Arcadia Marsh Nature Preserve is a natural area managed by the Grand Traverse Regional Land Conservancy. It is located just south of Arcadia, MI, and it offers visitors access to a 155 acre Great Lakes Coastal Marsh, a rare and declining natural community found only in Great Lakes coastal areas. It is estimated that over 80% of the original Great Lakes marshes have been destroyed. These marshes are some of the most productive ecosystems in the world, and Arcadia Marsh is one of only 15 or so remaining coastal marshes along Lake Michigan’s Lower Peninsula shoreline. The marsh’s hydrology has been affected by human alterations and invasive species are established within the marsh, yet it remains a high conservation priority and will greatly benefit from restoration.
The Arcadia Marsh hosts over 150 species of birds including 17 State Endangered, Threatened, or Species of Special Concern, making it a fantastic site for birding. In both spring and fall, this 155 acre area harbors many migrating waterfowl, shorebirds, cranes and many other birds. Arcadia has had its share of rarities to catch any birder’s attention including Bewick’s Wren, Black-billed Magpie, Purple Gallinule, Eider sp., Nelson’s Sparrow, and southern overshooting migrants rare this far north such as White-eyed Vireo, and Kentucky Warbler. In low water years the marsh is great for shorebirds and in high water years it’s one of the easiest places in the state for American and Least Bittern.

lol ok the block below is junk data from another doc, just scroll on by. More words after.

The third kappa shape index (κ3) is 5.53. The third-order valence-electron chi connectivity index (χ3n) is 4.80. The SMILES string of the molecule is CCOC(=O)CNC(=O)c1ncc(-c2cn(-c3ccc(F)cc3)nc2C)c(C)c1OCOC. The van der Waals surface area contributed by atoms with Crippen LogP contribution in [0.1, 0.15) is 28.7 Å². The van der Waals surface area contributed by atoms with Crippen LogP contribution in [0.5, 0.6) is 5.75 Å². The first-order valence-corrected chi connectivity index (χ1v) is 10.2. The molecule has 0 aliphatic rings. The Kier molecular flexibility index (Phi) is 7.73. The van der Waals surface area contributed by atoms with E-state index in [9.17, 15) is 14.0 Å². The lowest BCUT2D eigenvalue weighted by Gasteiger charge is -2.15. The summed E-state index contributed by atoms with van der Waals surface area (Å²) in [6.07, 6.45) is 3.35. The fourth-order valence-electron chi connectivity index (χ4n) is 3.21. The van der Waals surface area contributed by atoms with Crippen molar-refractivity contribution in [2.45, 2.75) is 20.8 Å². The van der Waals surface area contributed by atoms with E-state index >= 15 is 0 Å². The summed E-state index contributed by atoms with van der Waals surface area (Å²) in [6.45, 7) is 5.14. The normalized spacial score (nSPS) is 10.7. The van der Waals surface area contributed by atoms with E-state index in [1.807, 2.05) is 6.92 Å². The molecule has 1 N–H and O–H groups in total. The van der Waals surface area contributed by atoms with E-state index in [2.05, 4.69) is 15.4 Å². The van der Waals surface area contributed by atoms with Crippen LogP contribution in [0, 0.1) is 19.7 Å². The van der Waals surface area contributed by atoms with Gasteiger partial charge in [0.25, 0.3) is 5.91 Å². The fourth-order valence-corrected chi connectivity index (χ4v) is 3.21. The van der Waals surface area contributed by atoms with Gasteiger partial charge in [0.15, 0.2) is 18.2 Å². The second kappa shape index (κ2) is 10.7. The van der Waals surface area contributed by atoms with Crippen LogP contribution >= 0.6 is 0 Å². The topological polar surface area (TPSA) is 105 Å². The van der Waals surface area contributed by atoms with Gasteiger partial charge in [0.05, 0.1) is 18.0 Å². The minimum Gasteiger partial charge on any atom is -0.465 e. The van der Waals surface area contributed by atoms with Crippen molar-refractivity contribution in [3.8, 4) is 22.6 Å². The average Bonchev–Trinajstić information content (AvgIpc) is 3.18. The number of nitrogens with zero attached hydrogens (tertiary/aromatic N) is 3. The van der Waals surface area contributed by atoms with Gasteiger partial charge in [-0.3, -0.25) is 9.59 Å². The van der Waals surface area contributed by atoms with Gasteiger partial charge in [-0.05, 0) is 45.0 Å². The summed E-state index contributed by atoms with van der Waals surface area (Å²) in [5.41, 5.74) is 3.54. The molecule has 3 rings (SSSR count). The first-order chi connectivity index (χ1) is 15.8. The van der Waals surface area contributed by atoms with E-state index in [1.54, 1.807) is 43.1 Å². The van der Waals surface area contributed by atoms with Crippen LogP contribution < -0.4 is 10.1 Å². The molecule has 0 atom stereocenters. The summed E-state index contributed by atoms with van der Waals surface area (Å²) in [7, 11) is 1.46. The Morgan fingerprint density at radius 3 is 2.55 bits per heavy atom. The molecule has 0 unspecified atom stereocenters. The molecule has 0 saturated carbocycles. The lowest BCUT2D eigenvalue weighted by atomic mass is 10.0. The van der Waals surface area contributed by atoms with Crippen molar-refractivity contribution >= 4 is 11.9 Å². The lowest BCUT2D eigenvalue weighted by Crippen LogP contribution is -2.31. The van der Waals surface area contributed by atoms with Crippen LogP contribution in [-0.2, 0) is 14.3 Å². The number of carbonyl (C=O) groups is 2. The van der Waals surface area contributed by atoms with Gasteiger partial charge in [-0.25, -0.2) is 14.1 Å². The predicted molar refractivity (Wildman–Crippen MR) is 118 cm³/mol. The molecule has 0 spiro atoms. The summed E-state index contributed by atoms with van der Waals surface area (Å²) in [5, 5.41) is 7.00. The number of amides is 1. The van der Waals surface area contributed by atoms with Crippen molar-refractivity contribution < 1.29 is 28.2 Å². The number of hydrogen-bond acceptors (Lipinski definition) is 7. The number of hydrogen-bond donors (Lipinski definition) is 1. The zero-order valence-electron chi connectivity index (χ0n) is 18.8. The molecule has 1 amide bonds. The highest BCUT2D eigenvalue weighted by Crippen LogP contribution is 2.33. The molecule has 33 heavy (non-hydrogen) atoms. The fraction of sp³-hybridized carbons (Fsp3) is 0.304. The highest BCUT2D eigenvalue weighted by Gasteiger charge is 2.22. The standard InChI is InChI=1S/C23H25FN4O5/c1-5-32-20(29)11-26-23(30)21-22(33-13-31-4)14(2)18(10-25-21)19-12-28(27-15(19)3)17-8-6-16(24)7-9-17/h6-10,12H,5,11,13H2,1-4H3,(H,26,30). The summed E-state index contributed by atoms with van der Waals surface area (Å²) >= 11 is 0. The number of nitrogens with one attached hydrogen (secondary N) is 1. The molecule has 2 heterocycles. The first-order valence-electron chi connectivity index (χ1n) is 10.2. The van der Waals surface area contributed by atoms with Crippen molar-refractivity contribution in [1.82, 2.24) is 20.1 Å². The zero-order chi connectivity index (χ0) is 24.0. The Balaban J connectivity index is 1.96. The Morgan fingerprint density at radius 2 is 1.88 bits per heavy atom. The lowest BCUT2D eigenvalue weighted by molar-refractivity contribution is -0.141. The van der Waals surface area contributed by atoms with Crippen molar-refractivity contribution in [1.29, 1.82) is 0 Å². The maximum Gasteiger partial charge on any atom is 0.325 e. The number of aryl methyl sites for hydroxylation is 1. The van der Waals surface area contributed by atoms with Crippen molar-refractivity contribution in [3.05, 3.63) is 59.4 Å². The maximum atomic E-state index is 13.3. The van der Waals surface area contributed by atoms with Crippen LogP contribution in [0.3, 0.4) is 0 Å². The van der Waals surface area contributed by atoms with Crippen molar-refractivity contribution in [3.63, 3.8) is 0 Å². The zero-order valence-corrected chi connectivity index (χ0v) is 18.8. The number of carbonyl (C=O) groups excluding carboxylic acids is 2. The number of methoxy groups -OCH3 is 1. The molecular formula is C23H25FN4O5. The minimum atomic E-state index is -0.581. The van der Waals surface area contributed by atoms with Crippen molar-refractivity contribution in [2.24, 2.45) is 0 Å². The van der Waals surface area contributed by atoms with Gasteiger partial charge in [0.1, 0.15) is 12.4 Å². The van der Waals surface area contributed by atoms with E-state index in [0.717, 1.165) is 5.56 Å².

One of the most appealing aspects of birding here is the ease of access. State highway M-22 crosses Arcadia Lake on a causeway with the marsh visible for nearly a mile on the east side and the open lake on the west. It is easy to just pull off on the side of the road and set up your scope to scan either the marsh or the lake with the elevated causeway helping to see out over the marsh.
At sometime in the near future the Grand Traverse Regional Land Conservancy will complete an off-road parking lot and trail on the north side of the marsh that will make marsh viewing easier. The Conservancy has been active in purchasing a majority of the marshland, restoring the natural water flow, and eliminating invasive species such as Phragmites. With the elimination of the Phragmites we hope to see an increase in the population of Marsh Wrens, Rails and Bitterns that depend on the forage of insects provided by native cattails.
Directions: The Marsh is a half mile south of the town of Arcadia off M-22.